Walking back up to the gate, fitted sheet under my arm, the whole exchange didn’t quite make sense to me.  I mean, this woman had never met me before, and she basically gave me a short-term interest-free loan.  But, she didn’t take any collateral.  She didn’t check my references.  She didn’t run a credit report.  She didn’t even get my name and phone number.  She just trusted me.  She just let me walk off with some of her merchandise with a smile and a good-faith promise of completion of payment tomorrow.  Just like she would trust one of her regular customers.  Just like she would trust someone more like her, who shares her culture, her language, and her skin color.  Just like she would trust someone who understands the importance of a few gouds when you’re a mom trying to put food on the table and send your kids to school.  And just like that, she trusted me.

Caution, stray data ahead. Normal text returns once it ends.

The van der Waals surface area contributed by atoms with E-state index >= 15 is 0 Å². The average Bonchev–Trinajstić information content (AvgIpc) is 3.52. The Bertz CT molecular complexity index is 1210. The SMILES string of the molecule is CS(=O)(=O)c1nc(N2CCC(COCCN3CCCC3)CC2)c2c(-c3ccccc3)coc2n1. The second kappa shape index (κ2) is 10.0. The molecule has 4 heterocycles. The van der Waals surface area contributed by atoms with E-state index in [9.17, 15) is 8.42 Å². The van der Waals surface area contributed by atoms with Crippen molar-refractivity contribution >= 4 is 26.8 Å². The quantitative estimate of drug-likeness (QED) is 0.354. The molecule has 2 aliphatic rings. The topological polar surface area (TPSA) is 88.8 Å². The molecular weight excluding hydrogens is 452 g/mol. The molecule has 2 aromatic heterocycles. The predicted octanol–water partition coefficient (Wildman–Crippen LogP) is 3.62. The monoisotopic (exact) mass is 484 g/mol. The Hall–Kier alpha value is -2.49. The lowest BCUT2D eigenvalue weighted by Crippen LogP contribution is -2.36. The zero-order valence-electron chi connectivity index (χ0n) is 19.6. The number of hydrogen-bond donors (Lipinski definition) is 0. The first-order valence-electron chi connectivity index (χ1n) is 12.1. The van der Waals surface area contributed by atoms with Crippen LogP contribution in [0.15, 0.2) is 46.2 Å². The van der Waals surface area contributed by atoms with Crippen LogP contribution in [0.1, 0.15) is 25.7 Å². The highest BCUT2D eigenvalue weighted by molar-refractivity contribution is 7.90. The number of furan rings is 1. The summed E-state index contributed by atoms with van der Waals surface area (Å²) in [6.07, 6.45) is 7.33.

And so we come to the end of the story.  Of course, this story started with Robbie’s beard.  But, for me, it finished with unexpected, unsolicited and undeserved trust.  And with the deep gratitude and humility that comes with that kind of confidence.  And with the reminder that I so often need, that it is only when a leap of faith is taken that a promise can be fulfilled.